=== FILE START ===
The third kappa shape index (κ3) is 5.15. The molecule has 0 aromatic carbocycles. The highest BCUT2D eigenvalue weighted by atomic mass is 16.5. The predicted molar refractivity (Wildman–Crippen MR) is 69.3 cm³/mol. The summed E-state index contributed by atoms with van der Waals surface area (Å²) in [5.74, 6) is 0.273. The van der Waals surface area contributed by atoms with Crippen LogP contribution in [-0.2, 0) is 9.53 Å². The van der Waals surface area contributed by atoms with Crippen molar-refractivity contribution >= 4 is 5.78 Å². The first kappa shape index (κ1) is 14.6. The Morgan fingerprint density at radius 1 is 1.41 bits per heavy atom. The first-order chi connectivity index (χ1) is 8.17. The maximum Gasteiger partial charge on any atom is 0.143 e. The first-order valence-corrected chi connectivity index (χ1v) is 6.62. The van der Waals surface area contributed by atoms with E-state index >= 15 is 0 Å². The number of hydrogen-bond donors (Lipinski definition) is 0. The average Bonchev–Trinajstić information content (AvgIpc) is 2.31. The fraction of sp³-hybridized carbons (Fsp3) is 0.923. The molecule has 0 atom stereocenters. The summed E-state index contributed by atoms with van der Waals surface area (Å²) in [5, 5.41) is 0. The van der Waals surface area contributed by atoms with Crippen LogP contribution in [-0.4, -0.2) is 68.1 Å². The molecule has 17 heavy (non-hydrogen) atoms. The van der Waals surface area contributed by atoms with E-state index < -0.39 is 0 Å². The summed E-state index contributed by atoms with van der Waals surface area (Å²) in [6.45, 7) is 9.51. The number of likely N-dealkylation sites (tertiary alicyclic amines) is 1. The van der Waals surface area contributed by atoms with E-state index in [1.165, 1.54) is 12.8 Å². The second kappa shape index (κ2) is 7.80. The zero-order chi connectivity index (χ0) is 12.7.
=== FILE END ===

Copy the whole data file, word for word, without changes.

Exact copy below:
The third kappa shape index (κ3) is 5.15. The molecule has 0 aromatic carbocycles. The highest BCUT2D eigenvalue weighted by atomic mass is 16.5. The predicted molar refractivity (Wildman–Crippen MR) is 69.3 cm³/mol. The summed E-state index contributed by atoms with van der Waals surface area (Å²) in [5.74, 6) is 0.273. The van der Waals surface area contributed by atoms with Crippen LogP contribution in [-0.2, 0) is 9.53 Å². The van der Waals surface area contributed by atoms with Crippen molar-refractivity contribution >= 4 is 5.78 Å². The first kappa shape index (κ1) is 14.6. The Morgan fingerprint density at radius 1 is 1.41 bits per heavy atom. The first-order chi connectivity index (χ1) is 8.17. The maximum Gasteiger partial charge on any atom is 0.143 e. The first-order valence-corrected chi connectivity index (χ1v) is 6.62. The van der Waals surface area contributed by atoms with E-state index >= 15 is 0 Å². The number of hydrogen-bond donors (Lipinski definition) is 0. The average Bonchev–Trinajstić information content (AvgIpc) is 2.31. The fraction of sp³-hybridized carbons (Fsp3) is 0.923. The molecule has 0 atom stereocenters. The summed E-state index contributed by atoms with van der Waals surface area (Å²) in [5, 5.41) is 0. The van der Waals surface area contributed by atoms with Crippen LogP contribution in [-0.4, -0.2) is 68.1 Å². The molecule has 17 heavy (non-hydrogen) atoms. The van der Waals surface area contributed by atoms with E-state index < -0.39 is 0 Å². The summed E-state index contributed by atoms with van der Waals surface area (Å²) in [6.45, 7) is 9.51. The number of likely N-dealkylation sites (tertiary alicyclic amines) is 1. The van der Waals surface area contributed by atoms with E-state index in [1.165, 1.54) is 12.8 Å². The second kappa shape index (κ2) is 7.80. The zero-order chi connectivity index (χ0) is 12.7.